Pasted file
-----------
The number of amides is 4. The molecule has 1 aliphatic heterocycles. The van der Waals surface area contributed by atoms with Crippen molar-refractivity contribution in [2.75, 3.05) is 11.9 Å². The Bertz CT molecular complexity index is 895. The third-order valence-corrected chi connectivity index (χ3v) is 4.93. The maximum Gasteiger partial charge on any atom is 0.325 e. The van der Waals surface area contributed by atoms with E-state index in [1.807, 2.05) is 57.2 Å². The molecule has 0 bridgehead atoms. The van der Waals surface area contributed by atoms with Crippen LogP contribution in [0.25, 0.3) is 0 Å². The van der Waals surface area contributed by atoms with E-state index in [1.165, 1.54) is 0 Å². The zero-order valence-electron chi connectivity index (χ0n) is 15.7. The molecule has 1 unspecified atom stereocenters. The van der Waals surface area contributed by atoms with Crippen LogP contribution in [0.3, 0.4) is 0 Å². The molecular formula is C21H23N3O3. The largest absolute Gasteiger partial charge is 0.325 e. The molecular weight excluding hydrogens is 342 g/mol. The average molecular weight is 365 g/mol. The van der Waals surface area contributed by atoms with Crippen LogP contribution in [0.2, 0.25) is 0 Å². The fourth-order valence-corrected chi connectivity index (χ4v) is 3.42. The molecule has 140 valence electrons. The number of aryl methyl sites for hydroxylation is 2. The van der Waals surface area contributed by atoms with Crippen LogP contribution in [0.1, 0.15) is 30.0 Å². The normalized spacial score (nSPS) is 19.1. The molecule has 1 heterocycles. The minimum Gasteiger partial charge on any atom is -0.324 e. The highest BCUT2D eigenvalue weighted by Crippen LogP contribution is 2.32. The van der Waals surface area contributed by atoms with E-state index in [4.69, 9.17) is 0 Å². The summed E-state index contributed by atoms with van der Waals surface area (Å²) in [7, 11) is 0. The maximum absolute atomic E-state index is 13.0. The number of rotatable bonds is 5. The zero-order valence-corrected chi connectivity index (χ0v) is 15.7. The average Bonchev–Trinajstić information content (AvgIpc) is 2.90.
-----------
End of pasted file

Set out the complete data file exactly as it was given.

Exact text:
The number of amides is 4. The molecule has 1 aliphatic heterocycles. The van der Waals surface area contributed by atoms with Crippen molar-refractivity contribution in [2.75, 3.05) is 11.9 Å². The Bertz CT molecular complexity index is 895. The third-order valence-corrected chi connectivity index (χ3v) is 4.93. The maximum Gasteiger partial charge on any atom is 0.325 e. The van der Waals surface area contributed by atoms with E-state index in [1.807, 2.05) is 57.2 Å². The molecule has 0 bridgehead atoms. The van der Waals surface area contributed by atoms with Crippen LogP contribution in [0.25, 0.3) is 0 Å². The van der Waals surface area contributed by atoms with E-state index in [1.165, 1.54) is 0 Å². The zero-order valence-electron chi connectivity index (χ0n) is 15.7. The molecule has 1 unspecified atom stereocenters. The van der Waals surface area contributed by atoms with Crippen LogP contribution in [0.3, 0.4) is 0 Å². The molecular formula is C21H23N3O3. The largest absolute Gasteiger partial charge is 0.325 e. The molecular weight excluding hydrogens is 342 g/mol. The average molecular weight is 365 g/mol. The van der Waals surface area contributed by atoms with Crippen LogP contribution in [0.2, 0.25) is 0 Å². The fourth-order valence-corrected chi connectivity index (χ4v) is 3.42. The molecule has 140 valence electrons. The number of aryl methyl sites for hydroxylation is 2. The van der Waals surface area contributed by atoms with Crippen LogP contribution in [0.1, 0.15) is 30.0 Å². The normalized spacial score (nSPS) is 19.1. The molecule has 1 heterocycles. The minimum Gasteiger partial charge on any atom is -0.324 e. The highest BCUT2D eigenvalue weighted by Crippen LogP contribution is 2.32. The van der Waals surface area contributed by atoms with E-state index in [4.69, 9.17) is 0 Å². The summed E-state index contributed by atoms with van der Waals surface area (Å²) in [7, 11) is 0. The maximum absolute atomic E-state index is 13.0. The number of rotatable bonds is 5. The zero-order valence-corrected chi connectivity index (χ0v) is 15.7. The average Bonchev–Trinajstić information content (AvgIpc) is 2.90.